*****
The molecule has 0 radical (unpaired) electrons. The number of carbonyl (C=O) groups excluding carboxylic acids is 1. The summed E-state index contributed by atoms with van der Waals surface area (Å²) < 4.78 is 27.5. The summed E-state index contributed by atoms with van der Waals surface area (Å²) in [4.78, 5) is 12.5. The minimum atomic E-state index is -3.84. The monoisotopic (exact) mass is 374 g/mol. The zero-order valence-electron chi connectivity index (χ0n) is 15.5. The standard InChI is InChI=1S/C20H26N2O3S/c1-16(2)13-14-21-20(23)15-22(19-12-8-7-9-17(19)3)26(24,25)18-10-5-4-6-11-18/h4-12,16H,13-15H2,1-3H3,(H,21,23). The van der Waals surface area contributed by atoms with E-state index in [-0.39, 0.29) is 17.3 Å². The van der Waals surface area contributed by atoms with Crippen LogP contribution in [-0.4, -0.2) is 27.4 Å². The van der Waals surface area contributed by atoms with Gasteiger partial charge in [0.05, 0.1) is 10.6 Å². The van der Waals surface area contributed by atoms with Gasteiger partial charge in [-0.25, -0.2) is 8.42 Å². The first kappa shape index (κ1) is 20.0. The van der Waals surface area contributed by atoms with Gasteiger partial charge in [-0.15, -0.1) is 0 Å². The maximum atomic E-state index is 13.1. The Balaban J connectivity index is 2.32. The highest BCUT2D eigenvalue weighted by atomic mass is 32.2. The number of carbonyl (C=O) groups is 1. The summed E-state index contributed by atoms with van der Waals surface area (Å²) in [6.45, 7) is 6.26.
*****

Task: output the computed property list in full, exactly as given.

The molecule has 0 radical (unpaired) electrons. The number of carbonyl (C=O) groups excluding carboxylic acids is 1. The summed E-state index contributed by atoms with van der Waals surface area (Å²) < 4.78 is 27.5. The summed E-state index contributed by atoms with van der Waals surface area (Å²) in [4.78, 5) is 12.5. The minimum atomic E-state index is -3.84. The monoisotopic (exact) mass is 374 g/mol. The zero-order valence-electron chi connectivity index (χ0n) is 15.5. The standard InChI is InChI=1S/C20H26N2O3S/c1-16(2)13-14-21-20(23)15-22(19-12-8-7-9-17(19)3)26(24,25)18-10-5-4-6-11-18/h4-12,16H,13-15H2,1-3H3,(H,21,23). The van der Waals surface area contributed by atoms with E-state index in [-0.39, 0.29) is 17.3 Å². The van der Waals surface area contributed by atoms with Crippen LogP contribution in [-0.4, -0.2) is 27.4 Å². The van der Waals surface area contributed by atoms with Gasteiger partial charge in [0.05, 0.1) is 10.6 Å². The van der Waals surface area contributed by atoms with Gasteiger partial charge in [-0.25, -0.2) is 8.42 Å². The first kappa shape index (κ1) is 20.0. The van der Waals surface area contributed by atoms with Gasteiger partial charge in [-0.15, -0.1) is 0 Å². The maximum atomic E-state index is 13.1. The Balaban J connectivity index is 2.32. The highest BCUT2D eigenvalue weighted by atomic mass is 32.2. The number of carbonyl (C=O) groups is 1. The summed E-state index contributed by atoms with van der Waals surface area (Å²) in [6.45, 7) is 6.26.